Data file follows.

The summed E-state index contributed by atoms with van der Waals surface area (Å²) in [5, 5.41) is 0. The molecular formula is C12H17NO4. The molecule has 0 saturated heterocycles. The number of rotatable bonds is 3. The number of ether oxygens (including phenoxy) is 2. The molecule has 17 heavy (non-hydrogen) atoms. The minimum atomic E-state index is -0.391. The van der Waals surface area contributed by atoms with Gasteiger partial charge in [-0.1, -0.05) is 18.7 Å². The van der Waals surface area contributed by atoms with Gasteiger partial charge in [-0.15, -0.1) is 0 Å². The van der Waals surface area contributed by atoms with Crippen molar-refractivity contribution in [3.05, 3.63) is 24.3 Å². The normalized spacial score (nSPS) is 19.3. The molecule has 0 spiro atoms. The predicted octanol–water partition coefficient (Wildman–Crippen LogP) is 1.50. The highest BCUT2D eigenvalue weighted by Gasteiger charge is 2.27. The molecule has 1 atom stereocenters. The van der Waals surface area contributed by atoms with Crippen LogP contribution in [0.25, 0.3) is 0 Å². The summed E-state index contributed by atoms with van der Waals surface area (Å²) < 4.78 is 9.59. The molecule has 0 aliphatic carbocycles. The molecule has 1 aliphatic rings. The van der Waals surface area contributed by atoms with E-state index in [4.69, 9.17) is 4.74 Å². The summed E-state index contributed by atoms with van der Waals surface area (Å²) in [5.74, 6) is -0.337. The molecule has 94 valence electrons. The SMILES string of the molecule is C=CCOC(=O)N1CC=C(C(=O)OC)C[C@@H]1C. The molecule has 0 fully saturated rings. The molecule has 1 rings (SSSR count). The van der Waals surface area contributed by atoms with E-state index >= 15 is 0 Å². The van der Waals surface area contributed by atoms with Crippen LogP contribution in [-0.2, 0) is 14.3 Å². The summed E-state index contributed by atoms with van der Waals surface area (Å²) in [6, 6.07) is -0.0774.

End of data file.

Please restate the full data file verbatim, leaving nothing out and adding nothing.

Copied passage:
The summed E-state index contributed by atoms with van der Waals surface area (Å²) in [5, 5.41) is 0. The molecular formula is C12H17NO4. The molecule has 0 saturated heterocycles. The number of rotatable bonds is 3. The number of ether oxygens (including phenoxy) is 2. The molecule has 17 heavy (non-hydrogen) atoms. The minimum atomic E-state index is -0.391. The van der Waals surface area contributed by atoms with Gasteiger partial charge in [-0.1, -0.05) is 18.7 Å². The van der Waals surface area contributed by atoms with Gasteiger partial charge in [-0.15, -0.1) is 0 Å². The van der Waals surface area contributed by atoms with Crippen molar-refractivity contribution in [3.05, 3.63) is 24.3 Å². The normalized spacial score (nSPS) is 19.3. The molecule has 0 spiro atoms. The predicted octanol–water partition coefficient (Wildman–Crippen LogP) is 1.50. The highest BCUT2D eigenvalue weighted by Gasteiger charge is 2.27. The molecule has 1 atom stereocenters. The van der Waals surface area contributed by atoms with Crippen LogP contribution in [0.25, 0.3) is 0 Å². The summed E-state index contributed by atoms with van der Waals surface area (Å²) < 4.78 is 9.59. The molecule has 0 aliphatic carbocycles. The molecule has 1 aliphatic rings. The van der Waals surface area contributed by atoms with E-state index in [4.69, 9.17) is 4.74 Å². The summed E-state index contributed by atoms with van der Waals surface area (Å²) in [5.74, 6) is -0.337. The molecule has 94 valence electrons. The SMILES string of the molecule is C=CCOC(=O)N1CC=C(C(=O)OC)C[C@@H]1C. The molecule has 0 fully saturated rings. The molecule has 1 rings (SSSR count). The van der Waals surface area contributed by atoms with E-state index >= 15 is 0 Å². The van der Waals surface area contributed by atoms with Crippen LogP contribution in [-0.2, 0) is 14.3 Å². The summed E-state index contributed by atoms with van der Waals surface area (Å²) in [6, 6.07) is -0.0774.